Destroying Crude Oil Price Rally – Something Dark Emerges from the Tar Pits and Oil Sands

By David Haggith – Re-Blogged From Great Recession Blog

The crude oil price rally has been completely destroyed, though I’ll admit I was wrong when I predicted crude oil prices would plummet in March or April as the perfect storm developed against oil prices. Instead, they rallied. In spite of that, I continued to believe my error was in timing and not in fact — not in the fact that another harsh fall in oil prices was beating a path to our doors.

Crude oil prices beaten down by a storm still building

So, I continued to write articles about the forces building against oil prices, even in the face of a strong rally, which many believed would set a new position for oil for the remainder of 2016. That storm has, as of today, completely clawed back the post-March rally by taking crude oil prices back to a three month low and to where they stood at the start of the year as well. West Texas Intermediate just struck $42/barrel today.

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Oil Price Prospects

cropped-bob-shapiro.jpg   By Bob Shapiro

Crude oil prices have fallen from $100+ two years ago to around $37 today, after going under $30 briefly last month. Not surprisingly, there are differing views on the direction of prices going forward.

Lets look at where we are now.

The Shale Boom has catapulted the US to the top world producer spot, surpassing Saudi Arabia. This has greatly reduced US imports of oil and is a major contributor to the price break we’ve seen. As an aside, the US Balance of Payments has been much reduced by US Shale Oil production, even though the Deficit once again is running at over $500 Billion a year.

But, there are other factors greatly affecting the supply-demand balance for oil.

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Sheen on the Oil Slick Getting Darker

By David Haggith – Re-Blogged From The Great Recession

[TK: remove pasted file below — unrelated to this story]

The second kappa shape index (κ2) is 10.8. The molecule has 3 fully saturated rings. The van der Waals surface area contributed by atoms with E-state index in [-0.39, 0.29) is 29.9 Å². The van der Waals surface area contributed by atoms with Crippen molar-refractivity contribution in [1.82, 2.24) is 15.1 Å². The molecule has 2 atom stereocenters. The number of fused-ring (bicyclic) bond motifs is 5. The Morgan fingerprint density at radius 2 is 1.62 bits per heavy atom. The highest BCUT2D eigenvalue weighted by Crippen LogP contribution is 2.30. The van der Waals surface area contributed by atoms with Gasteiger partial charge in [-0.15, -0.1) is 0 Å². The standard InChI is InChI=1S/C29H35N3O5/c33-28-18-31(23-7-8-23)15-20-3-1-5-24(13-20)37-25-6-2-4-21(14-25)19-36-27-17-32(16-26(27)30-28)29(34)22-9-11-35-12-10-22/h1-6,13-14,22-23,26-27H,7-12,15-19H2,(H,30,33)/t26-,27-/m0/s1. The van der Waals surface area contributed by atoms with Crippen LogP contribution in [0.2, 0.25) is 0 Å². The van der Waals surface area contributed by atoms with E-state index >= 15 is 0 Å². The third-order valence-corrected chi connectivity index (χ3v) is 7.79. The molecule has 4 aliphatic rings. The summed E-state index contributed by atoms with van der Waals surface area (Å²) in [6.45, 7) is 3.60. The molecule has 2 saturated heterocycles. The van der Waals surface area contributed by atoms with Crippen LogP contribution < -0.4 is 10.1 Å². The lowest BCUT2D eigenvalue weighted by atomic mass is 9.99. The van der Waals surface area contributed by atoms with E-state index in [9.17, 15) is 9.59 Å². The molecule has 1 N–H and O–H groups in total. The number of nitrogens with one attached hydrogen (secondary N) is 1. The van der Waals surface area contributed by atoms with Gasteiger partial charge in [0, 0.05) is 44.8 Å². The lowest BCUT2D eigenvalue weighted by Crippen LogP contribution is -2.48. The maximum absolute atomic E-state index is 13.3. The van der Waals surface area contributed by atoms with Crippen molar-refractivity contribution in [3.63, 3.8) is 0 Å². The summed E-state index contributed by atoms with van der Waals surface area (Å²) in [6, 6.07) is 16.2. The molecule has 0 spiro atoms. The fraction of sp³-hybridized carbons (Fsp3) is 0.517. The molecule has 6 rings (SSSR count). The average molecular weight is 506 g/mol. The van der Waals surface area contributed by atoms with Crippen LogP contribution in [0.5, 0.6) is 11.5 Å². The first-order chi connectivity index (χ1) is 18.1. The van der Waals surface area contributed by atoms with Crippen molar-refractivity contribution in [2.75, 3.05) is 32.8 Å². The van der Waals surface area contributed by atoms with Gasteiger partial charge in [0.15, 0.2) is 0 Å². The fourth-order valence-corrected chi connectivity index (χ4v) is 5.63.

Last week, I wrote that the day would come soon when oil prices would take another nasty dive because there is nowhere left to store oil, causing the spot price for immediately delivery to dive toward the zero bound. This week we see how close that day is as oil continues to be oversupplied by about a million barrels a day.

Reasoning simple: When all ships, tank cars, tank trucks and tank farms are finally full, immediate delivery of oil will be nothing but a liability. That kind of delivery is called “an oil spill” because all you can do is pump it onto the ground or into the sea … or start filling swimming pools, as one oil industry analyst said is the next step. Production will have to slow to whatever the rate of consumption is, as it will become a situation of one tank used before one tank is bought.

Oil practically spills over in Rotterdam

The Wall Street Journal reported on Monday that oil tankers are backing up at the world’s largest oil seaport. In fact, buyers and sellers of oil are increasingly sending tankers on longer voyages just to avoid a pile-up of tankers at several ports.

Up to 50 oil tankers are waiting to unload cargo in the port of Rotterdam, the highest number since 2009 and another sign that, amid a glut, crude is struggling to find a home. (WSJ)

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